A Fine Line Between Stupid and Clever

Editor’s Note: This is an opinion piece in the Wanganui Chronicle.

 

“It’s such a fine line between stupid and…clever.”

This iconic quote from the iconic film, This is Spinal Tap, may be the best way to sum up the US Republican Presidential Primary race. Simultaneously there are moments of brilliance and moments of inanity – if that is even a word.

To give an idea of the latter, Marco Rubio has resorted to primary school bathroom humour just to keep up with the sophomoric insult-wielding Donald Trump. And that’s not to mention Ted Cruz who is the real wordsmith among the frontrunners.

To give an idea of the moments of brilliance, last week The Donald made a statement about the Iraq war during a debate that many believe but dare not utter due to some unspoken Emperor’s New Clothes syndrome of the American right: “They lied. They said there were weapons of mass destruction, there were none. And they knew there were none.”

After all the extreme statements Trump has made over the last half-year, this is the first time he was thoroughly attacked by the Republican establishment. Recall, Bush II was President when the US went to war with Iraq and his brother Jeb – until recently – was the chosen GOP establishment candidate.

With a price tag over $1 trillion (US) and based on bogus ‘intel’, what possible explanation could be offered by the architects of war? As far as I can tell it is this:

Seemed like a good idea at the time.

 If ever there was a motto for these times of recklessness and unaccountability, it is this. Take, for example, changing the water supply for Flint, Michigan to save money. Seemed like a good idea at the time.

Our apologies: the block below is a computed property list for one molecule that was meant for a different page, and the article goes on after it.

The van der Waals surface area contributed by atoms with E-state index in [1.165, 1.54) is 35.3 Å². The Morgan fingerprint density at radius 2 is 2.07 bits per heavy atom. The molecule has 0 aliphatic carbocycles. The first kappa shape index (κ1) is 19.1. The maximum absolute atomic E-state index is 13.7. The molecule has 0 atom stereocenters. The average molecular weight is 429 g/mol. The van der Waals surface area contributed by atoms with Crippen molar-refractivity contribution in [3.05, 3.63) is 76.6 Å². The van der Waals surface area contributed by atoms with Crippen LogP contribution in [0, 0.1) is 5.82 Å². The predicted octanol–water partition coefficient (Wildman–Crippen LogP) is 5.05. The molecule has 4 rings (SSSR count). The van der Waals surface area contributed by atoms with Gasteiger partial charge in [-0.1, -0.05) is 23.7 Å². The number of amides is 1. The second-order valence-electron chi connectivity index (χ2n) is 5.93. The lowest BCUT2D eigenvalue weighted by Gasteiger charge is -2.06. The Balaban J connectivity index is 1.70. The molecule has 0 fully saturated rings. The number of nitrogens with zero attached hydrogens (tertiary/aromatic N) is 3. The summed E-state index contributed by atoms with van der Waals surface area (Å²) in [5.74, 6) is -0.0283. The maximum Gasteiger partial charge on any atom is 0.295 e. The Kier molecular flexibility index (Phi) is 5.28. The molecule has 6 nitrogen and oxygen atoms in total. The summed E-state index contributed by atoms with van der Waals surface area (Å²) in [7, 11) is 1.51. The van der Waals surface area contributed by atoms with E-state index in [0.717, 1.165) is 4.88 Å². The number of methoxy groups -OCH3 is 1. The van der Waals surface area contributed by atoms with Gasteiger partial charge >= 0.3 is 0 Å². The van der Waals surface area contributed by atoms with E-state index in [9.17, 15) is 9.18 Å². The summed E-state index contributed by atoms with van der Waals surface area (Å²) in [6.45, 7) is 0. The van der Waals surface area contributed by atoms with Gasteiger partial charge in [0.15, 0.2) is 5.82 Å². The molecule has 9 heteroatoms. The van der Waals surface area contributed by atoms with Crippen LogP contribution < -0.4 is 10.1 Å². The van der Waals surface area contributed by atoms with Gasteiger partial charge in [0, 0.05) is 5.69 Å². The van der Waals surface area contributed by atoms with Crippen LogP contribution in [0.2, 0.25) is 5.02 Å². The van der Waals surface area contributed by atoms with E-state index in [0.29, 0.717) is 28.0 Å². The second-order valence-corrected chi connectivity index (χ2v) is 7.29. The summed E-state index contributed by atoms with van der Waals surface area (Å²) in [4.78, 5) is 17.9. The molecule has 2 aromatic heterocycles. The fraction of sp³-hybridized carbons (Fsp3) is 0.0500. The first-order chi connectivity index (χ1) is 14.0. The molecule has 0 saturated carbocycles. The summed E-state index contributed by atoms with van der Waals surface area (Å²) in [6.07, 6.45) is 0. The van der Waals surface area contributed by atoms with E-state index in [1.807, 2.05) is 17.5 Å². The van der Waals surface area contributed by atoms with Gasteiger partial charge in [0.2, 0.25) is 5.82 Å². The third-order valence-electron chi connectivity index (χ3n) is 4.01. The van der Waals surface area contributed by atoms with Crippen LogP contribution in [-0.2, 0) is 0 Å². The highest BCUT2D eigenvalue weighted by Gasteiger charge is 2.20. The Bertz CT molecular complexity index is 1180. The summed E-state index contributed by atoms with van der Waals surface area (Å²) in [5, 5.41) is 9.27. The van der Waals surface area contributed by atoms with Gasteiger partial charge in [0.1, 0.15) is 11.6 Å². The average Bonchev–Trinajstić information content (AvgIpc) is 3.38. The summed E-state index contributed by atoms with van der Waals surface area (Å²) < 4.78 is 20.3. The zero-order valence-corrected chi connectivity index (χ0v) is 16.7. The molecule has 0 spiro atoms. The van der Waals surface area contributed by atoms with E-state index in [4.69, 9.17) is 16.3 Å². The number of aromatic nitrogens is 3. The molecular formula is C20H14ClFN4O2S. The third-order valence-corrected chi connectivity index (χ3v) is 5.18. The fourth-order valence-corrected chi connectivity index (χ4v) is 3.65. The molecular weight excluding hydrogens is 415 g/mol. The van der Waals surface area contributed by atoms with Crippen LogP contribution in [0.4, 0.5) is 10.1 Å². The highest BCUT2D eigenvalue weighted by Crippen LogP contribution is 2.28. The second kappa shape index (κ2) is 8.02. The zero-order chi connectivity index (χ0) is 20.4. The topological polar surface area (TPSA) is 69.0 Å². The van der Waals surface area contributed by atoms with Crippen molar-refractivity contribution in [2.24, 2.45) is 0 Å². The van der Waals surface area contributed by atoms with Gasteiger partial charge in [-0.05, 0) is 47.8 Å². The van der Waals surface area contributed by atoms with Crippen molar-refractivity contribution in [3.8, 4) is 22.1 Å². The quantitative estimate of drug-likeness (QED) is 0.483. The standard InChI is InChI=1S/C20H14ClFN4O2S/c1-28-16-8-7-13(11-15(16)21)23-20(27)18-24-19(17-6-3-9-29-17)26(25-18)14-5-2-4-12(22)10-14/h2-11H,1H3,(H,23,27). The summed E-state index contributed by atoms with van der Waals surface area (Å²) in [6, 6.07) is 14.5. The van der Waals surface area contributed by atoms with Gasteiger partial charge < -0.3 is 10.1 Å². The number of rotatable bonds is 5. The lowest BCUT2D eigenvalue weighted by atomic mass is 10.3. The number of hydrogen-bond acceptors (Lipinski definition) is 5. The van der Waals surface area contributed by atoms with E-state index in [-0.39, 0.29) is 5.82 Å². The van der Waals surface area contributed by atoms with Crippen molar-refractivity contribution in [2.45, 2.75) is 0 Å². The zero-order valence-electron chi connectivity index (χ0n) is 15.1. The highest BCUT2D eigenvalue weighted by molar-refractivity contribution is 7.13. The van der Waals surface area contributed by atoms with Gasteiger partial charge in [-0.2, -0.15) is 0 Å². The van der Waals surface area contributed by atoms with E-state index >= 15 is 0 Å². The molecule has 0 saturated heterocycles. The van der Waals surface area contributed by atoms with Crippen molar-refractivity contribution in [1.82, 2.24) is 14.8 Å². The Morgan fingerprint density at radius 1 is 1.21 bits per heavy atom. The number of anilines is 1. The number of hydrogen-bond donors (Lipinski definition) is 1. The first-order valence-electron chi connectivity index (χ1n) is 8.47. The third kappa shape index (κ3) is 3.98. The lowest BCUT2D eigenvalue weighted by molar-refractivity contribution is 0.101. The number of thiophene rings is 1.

Closer to home, we have had more than our fair share of Spinal Tap moments that have leaned decidedly toward stupid over clever. Most obvious is the $38+ million seemed like a good idea at the time looming over ratepayers. To add insult to injury, our wise local leaders chose to pay an additional million dollars to install and operate an ineffective odour fence around the dysfunctional wastewater treatment plant. Seemed like a good idea at the time.

Some of these same local leaders also chose to defer drainage work in another part of the city, which has now blown out its cost. Seemed like a good idea at the time.

Most recently our community has been hooked for another million dollars in legal fees to pay for a settlement that will never be disclosed. I strongly suspect we lost the dispute, and find the timely resignation of the Chief Executive troublingly suggestive of defeat. But what does it matter heaping another million-dollar bill on ratepayers?

From this perspective, throwing $75,000 at an unnecessary on-line voter trial is peanuts. How else can we desperately ascend the list of Smart Cities without spending money on every shiny techno-gadget that comes our way? So what if the trial is to “work out the bugs” and possibly as plagued as Novopay. We are an innovative community and boldly embrace unproven, hybrid, cutting-edge designs that are sure to save us money, be highly effective, and make us appear more attractive in the mirror. What could possibly go wrong?

Whanganui needs more moments of brilliance and fewer of the other type. “No More Regrets” might be a solid campaign slogan for someone running in the upcoming local body election, although it appears the going slogan is “Make Whanganui Great Again.” Sound familiar?

Democracy works best when candidates run on their records and voters do their homework. It also works best when substance replaces rhetoric, although we all know that to be exceedingly rare. Finally, it works best – as Steve Baron pointed out recently in an excellent opinion piece – when it is transparent.

Baron’s piece on Whanganui District Council Holdings is exactly the type of journalism our community needs: thoughtful, well-researched, relevant, and meaningful. I would go as far to say it is the best piece of writing I have seen in the Chronicle in 2016. Our community desperately needs this type of content to ensure a vibrant democracy. Here’s hoping we see more of it in the months to come.

 

Peace, Estwing

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